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After two difficult years, MIT has “aligned its budget with economic realities” and has improved the institute’s economic resilience, President Susan J. Hockfield said at the annual State of the Institute forum on Wednesday.

As a sign of recovery, the endowment gained 10 percent from last year. This is a significant improvement over the previous year, when the endowment investment suffered a 17 percent loss with the total endowment value plunging from $10 billion to $8 billion. After subtracting operational costs, however, the overall endowment value only increased for 3.7 percent this year.

“It is fantastic news that we are going in the right direction, but we still have a long way to go to recover the ground we lost in the global downturn,” said Hockfield.

Though plenty of cuts were made in the past couple years, there were things MIT’s financial officers would on principle try to preserve, Hockfield said. Their top priority was to sustain need-blind admission and need-based financial aid.

“MIT continues to serve as a very strong economic escalator,” Hockfield said. This year, two-in-three MIT freshmen are from public school, and 16 percent of them are first generation college students, she said.

Furthermore, the other goal of the officers was to keep recruiting and hiring new faculty. As a result, there are 40 new additions in the faculty this year, which constitutes about 4 percent of the entire current faculty.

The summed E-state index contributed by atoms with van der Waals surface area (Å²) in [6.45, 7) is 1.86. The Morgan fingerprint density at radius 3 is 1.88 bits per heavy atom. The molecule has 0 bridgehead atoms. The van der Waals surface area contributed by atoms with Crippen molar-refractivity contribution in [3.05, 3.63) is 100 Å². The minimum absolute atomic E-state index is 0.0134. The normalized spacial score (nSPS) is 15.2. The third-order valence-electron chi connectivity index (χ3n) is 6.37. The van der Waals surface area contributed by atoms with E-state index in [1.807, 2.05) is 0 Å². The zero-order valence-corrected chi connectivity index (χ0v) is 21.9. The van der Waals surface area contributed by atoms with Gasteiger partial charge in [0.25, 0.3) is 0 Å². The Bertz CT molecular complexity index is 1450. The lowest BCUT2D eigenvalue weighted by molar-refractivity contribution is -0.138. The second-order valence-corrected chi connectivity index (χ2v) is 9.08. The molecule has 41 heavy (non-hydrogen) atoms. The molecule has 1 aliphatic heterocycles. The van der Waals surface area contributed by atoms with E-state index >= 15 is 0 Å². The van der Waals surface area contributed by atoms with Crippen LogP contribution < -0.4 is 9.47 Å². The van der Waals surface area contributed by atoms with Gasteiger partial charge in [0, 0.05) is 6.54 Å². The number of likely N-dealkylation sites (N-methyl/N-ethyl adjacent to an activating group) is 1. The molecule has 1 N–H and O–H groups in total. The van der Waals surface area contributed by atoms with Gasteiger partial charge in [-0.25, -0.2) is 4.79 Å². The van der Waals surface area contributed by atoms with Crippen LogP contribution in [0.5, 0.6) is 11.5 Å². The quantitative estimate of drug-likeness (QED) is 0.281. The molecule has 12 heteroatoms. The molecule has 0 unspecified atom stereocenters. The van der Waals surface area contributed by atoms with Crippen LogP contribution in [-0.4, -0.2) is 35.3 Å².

Present at the Q&A session of the forum besides President Hockfield were Provost L. Rafael Reif, Chancellor Phillip L. Clay PhD ’75, and Theresa M. Stone SM ’76, the Executive Vice President and Treasurer. Five questions were chosen from those submitted online in advance, while only three more questions were taken from the floor. After no further questions, the forum dispersed.

One of the floor question concerned the “Campaign For Students.” According to Hockfield, it was initiated in 2007 and designed to be a 150th birthday present to MIT. The goal of the campaign is to raise $500 million to support MIT students. Clay remarked that the campaign has gotten great response in the very beginning from alumni and friends of MIT, and has now achieved the original fundraising goal with 39 weeks left.

The $500 million fund is divided into $200 million for undergraduate scholarships, $100 million for graduate fellowships, $100 million for student learning (faculty support and curriculum development), and $100 million for student life (housing, athletics, etc).

“There are many elements of the campaign that have been fabulously successful, and we are already benefiting from them,” said Hockfield.

The establishment of Fariborz Maseeh Hall in place of Ashdown House, which will house 450 students, was part of the campaign. It will allow the undergraduate body to increase by 250 over the course of three years, and will generate more space in the other undergraduate dorms.

When asked whether there will be more layoffs this year with respect to the current budget, Reif responded that the budgets for 2010 and 2011 fiscal years had included layoffs to achieve the plan for a $120 million expense reduction. Beyond those that have already taken place, he said, it’s “very hard to predict,” as there are layoffs every year unrelated to endowment changes, such as when grants expire and are not renewed.

In response to a question about whether MIT will continue to be at the mercy of economic gyrations, Reif said that the administration is trying to figure out a more robust and resilient budget process that will depend less on fluctuations in the endowment value. Stone added that we should also keep efficiency and intelligent spending in mind when budgeting in the future. As President Hockfield reminded everyone in the beginning of the forum, “We have a remarkable future yet to invent.”